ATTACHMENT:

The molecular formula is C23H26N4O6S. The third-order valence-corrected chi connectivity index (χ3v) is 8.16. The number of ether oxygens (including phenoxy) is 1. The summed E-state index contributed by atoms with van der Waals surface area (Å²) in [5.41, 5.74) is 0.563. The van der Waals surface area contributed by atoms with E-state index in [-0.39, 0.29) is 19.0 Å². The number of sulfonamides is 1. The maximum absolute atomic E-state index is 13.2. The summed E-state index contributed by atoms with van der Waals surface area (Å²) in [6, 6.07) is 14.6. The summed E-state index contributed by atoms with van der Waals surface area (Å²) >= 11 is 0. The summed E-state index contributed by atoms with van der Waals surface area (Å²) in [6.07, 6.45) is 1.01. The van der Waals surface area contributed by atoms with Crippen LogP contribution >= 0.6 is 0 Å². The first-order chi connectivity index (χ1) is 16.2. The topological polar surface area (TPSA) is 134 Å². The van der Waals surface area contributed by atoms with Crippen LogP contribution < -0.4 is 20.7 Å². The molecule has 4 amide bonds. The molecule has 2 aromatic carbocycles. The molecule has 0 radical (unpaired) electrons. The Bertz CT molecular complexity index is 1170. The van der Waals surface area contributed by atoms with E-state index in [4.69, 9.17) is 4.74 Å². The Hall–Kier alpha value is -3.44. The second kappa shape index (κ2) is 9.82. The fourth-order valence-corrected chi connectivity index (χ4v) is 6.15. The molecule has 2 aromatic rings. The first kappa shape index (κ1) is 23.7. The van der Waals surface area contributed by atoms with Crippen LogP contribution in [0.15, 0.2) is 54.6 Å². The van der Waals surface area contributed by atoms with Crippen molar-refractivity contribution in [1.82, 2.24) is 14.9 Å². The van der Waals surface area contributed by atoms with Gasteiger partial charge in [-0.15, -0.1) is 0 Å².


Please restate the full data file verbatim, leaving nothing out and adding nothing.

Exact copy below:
The molecular formula is C23H26N4O6S. The third-order valence-corrected chi connectivity index (χ3v) is 8.16. The number of ether oxygens (including phenoxy) is 1. The summed E-state index contributed by atoms with van der Waals surface area (Å²) in [5.41, 5.74) is 0.563. The van der Waals surface area contributed by atoms with E-state index in [-0.39, 0.29) is 19.0 Å². The number of sulfonamides is 1. The maximum absolute atomic E-state index is 13.2. The summed E-state index contributed by atoms with van der Waals surface area (Å²) in [6, 6.07) is 14.6. The summed E-state index contributed by atoms with van der Waals surface area (Å²) >= 11 is 0. The summed E-state index contributed by atoms with van der Waals surface area (Å²) in [6.07, 6.45) is 1.01. The van der Waals surface area contributed by atoms with Crippen LogP contribution >= 0.6 is 0 Å². The first-order chi connectivity index (χ1) is 16.2. The topological polar surface area (TPSA) is 134 Å². The van der Waals surface area contributed by atoms with Crippen LogP contribution < -0.4 is 20.7 Å². The molecule has 4 amide bonds. The molecule has 2 aromatic carbocycles. The molecule has 0 radical (unpaired) electrons. The Bertz CT molecular complexity index is 1170. The van der Waals surface area contributed by atoms with E-state index in [4.69, 9.17) is 4.74 Å². The Hall–Kier alpha value is -3.44. The second kappa shape index (κ2) is 9.82. The fourth-order valence-corrected chi connectivity index (χ4v) is 6.15. The molecule has 2 aromatic rings. The first kappa shape index (κ1) is 23.7. The van der Waals surface area contributed by atoms with Crippen LogP contribution in [0.15, 0.2) is 54.6 Å². The van der Waals surface area contributed by atoms with Crippen molar-refractivity contribution in [1.82, 2.24) is 14.9 Å². The van der Waals surface area contributed by atoms with Gasteiger partial charge in [-0.15, -0.1) is 0 Å².